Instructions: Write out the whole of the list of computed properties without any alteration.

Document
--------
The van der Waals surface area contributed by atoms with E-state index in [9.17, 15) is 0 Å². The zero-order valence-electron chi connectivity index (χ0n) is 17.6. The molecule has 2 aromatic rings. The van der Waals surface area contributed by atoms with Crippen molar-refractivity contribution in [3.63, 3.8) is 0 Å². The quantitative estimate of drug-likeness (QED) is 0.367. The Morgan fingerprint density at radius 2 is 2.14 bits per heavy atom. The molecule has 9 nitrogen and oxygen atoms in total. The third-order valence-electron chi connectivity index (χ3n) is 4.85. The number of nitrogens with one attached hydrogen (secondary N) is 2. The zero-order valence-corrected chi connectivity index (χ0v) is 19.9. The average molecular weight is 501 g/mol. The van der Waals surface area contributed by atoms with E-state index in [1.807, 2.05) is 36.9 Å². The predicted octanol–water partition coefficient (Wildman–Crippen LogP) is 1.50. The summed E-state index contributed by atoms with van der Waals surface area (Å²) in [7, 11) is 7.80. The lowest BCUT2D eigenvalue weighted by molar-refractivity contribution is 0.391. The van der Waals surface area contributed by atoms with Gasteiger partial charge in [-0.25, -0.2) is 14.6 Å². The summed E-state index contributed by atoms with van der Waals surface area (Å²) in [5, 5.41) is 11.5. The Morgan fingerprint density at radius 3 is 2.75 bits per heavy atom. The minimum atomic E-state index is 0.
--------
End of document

The van der Waals surface area contributed by atoms with E-state index in [9.17, 15) is 0 Å². The zero-order valence-electron chi connectivity index (χ0n) is 17.6. The molecule has 2 aromatic rings. The van der Waals surface area contributed by atoms with Crippen molar-refractivity contribution in [3.63, 3.8) is 0 Å². The quantitative estimate of drug-likeness (QED) is 0.367. The Morgan fingerprint density at radius 2 is 2.14 bits per heavy atom. The molecule has 9 nitrogen and oxygen atoms in total. The third-order valence-electron chi connectivity index (χ3n) is 4.85. The number of nitrogens with one attached hydrogen (secondary N) is 2. The zero-order valence-corrected chi connectivity index (χ0v) is 19.9. The average molecular weight is 501 g/mol. The van der Waals surface area contributed by atoms with E-state index in [1.807, 2.05) is 36.9 Å². The predicted octanol–water partition coefficient (Wildman–Crippen LogP) is 1.50. The summed E-state index contributed by atoms with van der Waals surface area (Å²) in [7, 11) is 7.80. The lowest BCUT2D eigenvalue weighted by molar-refractivity contribution is 0.391. The van der Waals surface area contributed by atoms with Gasteiger partial charge in [-0.25, -0.2) is 14.6 Å². The summed E-state index contributed by atoms with van der Waals surface area (Å²) in [5, 5.41) is 11.5. The Morgan fingerprint density at radius 3 is 2.75 bits per heavy atom. The minimum atomic E-state index is 0.